Oh my goodness! I have a new obsession! Concrete!
I know, I know, you weren’t expecting me to say that! If you were saying that to me a week ago, I would be as surprised as you are.
It is so much fun to work with and so gloriously tactical. I love the dappled natural finish and you can create gorgeous creative projects as long as you follow just a few simple tips.
You need to choose the right concrete for your project. For large concrete garden planters you may be happy with heavier duty concrete. However, if you are making small detailed pieces or want clean sharp lines, you will need a finer craft concrete. I have tried a few, but my favourite is Viva Decor – Beton – Concrete for Creatives.
What you will need:
A tub in which to mix your concrete.
A stick or wooden spoon to mix the concrete with.
A mould – I have used two different sized bath bomb moulds.
Oil to grease the mould
Nail Varnish (optional)
Grease the mould. Do this before you mix the concrete and you will avoid the risk that your concrete will start to firm up before you are ready for it. I used coconut oil because it is my go to oil for craft products and it smells amazing. I also have loads left over after making Coconut Bath Melts last year. You can use whatever you have in your kitchen cupboard though.
Next mix your concrete. Add a small amount of water at a time until it reaches the consistency of porridge. If it is too hard it wont fill the mould evenly and if it is too wet it will take forever to dry and will dry crumbly. I used approximately 4 parts concrete to 1 part water but you need to add it slowly as every mix is different.
You need to pour it into the mould as soon as possible once mixed, as it is quite quick drying.
When you mix the concrete it will develop tiny air bubbles. Bang the mould firmly but carefully against a flat surface until air bubbles stop popping out of the top. You will always have a couple of bubbles which are part of this look, but you can control how many and where your bubbles appear by spending a bit of time at this stage.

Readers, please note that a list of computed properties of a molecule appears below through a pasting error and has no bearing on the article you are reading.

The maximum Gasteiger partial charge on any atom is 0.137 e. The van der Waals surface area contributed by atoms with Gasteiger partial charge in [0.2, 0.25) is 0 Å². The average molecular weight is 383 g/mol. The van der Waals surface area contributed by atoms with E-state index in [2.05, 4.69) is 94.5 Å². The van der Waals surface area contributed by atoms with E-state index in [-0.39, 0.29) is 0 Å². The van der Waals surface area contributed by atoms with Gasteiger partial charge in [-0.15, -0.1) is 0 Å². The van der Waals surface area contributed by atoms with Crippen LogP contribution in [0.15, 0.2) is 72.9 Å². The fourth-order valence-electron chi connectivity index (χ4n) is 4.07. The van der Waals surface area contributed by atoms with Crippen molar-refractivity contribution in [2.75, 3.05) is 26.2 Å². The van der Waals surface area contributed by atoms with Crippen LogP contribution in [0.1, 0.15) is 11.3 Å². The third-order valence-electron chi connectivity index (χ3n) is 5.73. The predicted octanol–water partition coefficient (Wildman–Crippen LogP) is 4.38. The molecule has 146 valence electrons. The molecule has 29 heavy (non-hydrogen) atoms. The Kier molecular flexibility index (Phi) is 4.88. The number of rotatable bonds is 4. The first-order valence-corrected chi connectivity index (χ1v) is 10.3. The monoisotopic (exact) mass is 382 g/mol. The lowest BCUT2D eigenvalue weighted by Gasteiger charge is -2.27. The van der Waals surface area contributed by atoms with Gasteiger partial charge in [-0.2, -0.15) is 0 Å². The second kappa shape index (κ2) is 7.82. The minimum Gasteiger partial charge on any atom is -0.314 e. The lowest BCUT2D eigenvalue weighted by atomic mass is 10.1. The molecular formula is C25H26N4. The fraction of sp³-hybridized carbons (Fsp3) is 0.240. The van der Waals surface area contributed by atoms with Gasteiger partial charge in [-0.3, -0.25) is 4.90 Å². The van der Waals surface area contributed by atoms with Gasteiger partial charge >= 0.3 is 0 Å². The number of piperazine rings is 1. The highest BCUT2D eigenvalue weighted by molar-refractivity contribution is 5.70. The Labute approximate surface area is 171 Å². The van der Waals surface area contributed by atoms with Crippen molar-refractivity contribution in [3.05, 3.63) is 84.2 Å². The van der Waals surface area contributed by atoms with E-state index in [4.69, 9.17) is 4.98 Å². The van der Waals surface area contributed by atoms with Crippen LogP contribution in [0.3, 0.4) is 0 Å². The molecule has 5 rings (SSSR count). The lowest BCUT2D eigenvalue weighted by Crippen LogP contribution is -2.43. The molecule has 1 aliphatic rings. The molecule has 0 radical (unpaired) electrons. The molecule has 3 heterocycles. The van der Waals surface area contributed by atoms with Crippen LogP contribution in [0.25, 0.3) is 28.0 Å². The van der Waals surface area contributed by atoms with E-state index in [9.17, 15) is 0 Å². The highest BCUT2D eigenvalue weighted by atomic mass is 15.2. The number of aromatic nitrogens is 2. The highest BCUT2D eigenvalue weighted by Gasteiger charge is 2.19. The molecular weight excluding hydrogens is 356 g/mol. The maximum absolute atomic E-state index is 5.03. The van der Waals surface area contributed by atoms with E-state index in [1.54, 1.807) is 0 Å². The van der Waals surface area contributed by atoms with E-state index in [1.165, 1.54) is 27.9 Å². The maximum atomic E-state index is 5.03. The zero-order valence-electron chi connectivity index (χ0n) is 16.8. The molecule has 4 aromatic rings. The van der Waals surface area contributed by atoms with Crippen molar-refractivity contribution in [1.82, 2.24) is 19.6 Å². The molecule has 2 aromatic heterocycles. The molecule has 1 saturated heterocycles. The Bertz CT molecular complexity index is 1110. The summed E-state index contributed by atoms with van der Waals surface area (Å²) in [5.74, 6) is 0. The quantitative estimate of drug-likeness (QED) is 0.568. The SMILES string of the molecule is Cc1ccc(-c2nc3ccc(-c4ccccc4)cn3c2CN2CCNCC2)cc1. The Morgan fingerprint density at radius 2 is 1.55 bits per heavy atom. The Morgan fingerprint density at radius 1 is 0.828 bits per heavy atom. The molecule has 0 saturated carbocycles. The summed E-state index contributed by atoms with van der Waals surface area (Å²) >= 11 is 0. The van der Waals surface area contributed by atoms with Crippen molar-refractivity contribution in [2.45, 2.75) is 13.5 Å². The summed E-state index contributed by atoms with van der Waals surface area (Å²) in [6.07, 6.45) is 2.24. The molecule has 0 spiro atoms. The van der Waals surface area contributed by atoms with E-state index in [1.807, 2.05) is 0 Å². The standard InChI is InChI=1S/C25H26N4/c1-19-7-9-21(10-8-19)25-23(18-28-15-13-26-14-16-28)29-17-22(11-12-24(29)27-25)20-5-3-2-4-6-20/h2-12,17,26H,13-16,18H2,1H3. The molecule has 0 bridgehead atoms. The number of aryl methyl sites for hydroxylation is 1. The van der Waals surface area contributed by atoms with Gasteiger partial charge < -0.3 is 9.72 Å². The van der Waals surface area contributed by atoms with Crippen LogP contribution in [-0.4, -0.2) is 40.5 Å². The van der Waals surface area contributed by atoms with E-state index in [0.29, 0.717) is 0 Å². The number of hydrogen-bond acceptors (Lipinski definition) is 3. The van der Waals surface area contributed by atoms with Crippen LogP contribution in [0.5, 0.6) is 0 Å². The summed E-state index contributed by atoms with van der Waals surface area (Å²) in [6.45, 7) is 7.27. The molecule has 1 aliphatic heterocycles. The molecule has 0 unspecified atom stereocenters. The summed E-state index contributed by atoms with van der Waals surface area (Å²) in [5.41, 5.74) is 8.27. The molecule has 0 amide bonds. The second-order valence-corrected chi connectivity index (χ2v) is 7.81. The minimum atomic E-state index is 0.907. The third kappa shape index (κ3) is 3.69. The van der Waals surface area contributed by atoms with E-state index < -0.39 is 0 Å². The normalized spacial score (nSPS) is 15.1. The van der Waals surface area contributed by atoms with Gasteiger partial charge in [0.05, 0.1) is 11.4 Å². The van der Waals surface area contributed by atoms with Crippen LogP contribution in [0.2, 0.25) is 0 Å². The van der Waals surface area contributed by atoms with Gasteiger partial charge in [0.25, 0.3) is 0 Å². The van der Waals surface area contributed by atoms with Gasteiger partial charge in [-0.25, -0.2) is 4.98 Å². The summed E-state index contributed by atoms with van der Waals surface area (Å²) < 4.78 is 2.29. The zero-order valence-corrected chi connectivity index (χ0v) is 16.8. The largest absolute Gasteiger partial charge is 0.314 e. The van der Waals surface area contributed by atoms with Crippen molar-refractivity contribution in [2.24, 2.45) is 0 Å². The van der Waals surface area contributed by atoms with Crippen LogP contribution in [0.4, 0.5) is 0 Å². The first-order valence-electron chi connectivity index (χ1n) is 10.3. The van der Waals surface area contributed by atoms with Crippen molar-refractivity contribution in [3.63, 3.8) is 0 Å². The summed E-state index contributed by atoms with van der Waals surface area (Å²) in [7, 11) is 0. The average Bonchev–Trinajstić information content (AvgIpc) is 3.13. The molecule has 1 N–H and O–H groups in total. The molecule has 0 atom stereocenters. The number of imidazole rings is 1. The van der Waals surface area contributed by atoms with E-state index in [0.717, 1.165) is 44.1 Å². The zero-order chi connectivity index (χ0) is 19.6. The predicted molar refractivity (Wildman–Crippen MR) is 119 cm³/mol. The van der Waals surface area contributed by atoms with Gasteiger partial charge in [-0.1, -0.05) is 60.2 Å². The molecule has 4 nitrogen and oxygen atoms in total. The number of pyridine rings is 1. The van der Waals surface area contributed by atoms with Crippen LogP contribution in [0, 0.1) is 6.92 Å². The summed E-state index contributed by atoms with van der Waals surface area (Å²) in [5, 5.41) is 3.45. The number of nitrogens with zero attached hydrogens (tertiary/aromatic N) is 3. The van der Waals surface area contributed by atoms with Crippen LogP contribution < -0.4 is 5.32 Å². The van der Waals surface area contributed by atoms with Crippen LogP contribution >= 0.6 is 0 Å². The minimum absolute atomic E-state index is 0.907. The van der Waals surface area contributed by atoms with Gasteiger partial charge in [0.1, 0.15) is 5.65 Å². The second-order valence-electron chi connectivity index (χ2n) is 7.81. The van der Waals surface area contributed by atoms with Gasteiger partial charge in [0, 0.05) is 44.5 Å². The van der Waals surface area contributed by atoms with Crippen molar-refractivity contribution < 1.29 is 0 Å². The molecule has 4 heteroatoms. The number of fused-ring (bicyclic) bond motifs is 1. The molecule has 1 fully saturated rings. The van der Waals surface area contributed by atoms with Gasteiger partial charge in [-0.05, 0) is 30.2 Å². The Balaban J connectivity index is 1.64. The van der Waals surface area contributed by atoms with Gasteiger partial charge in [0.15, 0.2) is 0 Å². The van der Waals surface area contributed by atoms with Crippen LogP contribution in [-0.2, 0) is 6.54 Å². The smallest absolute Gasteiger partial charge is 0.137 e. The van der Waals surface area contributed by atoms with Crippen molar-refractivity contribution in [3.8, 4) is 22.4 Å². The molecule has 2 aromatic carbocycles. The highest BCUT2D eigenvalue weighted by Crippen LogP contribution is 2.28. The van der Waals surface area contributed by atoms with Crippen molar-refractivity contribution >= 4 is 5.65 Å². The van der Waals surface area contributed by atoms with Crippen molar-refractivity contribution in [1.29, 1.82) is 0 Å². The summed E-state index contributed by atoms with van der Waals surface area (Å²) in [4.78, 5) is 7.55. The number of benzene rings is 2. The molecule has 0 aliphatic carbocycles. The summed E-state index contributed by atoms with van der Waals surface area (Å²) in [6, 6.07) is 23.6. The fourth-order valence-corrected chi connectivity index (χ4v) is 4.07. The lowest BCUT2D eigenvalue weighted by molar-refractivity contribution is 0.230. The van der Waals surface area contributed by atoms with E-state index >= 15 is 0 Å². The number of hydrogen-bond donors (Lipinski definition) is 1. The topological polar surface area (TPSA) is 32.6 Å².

Add the smaller mould and then weigh it down with something. I used an egg.
Ensure that your piece is level. Using a spirit level is much more accurate than the naked eye. This will ensure your piece will sit nicely once it has set.
Smaller pieces will be firm enough to remove from the mould in a couple of hours and it will take 24 hours more for it to be fully resilient. If you get impatient and poke the piece to see how it is setting you are likely to make marks in the drying concrete. Leave it for at least two hours.
Tip it out of the mould. It is so wonderfully tactile and it reminded me of the surface of the moon.
Now it is time for the sparkly nail varnish. I LOVE the ‘Molten Metal’ range by Barry M. They are fabulous for crafting (and wearing on your nails!) as they are iridescent and sparkly but they also dry smooth which is fabulous as a lot of glittery nail varnish drys rough. It will take several coats for a good solid colour. For this project I used Silver Lining and my personal favourite Gold Rush (which is what I am wearing on my nails in the photos). I am using my concrete bowls to store stationary essentials (yes erasers in the shape of cacti are essential!).
The nail varnish is of course optional, I made a gorgeous plain version for my husband for his ‘man desk’ to keep his guitar picks in and other items I seem to accidentally hoover up on a regular basis. He has no excuse now!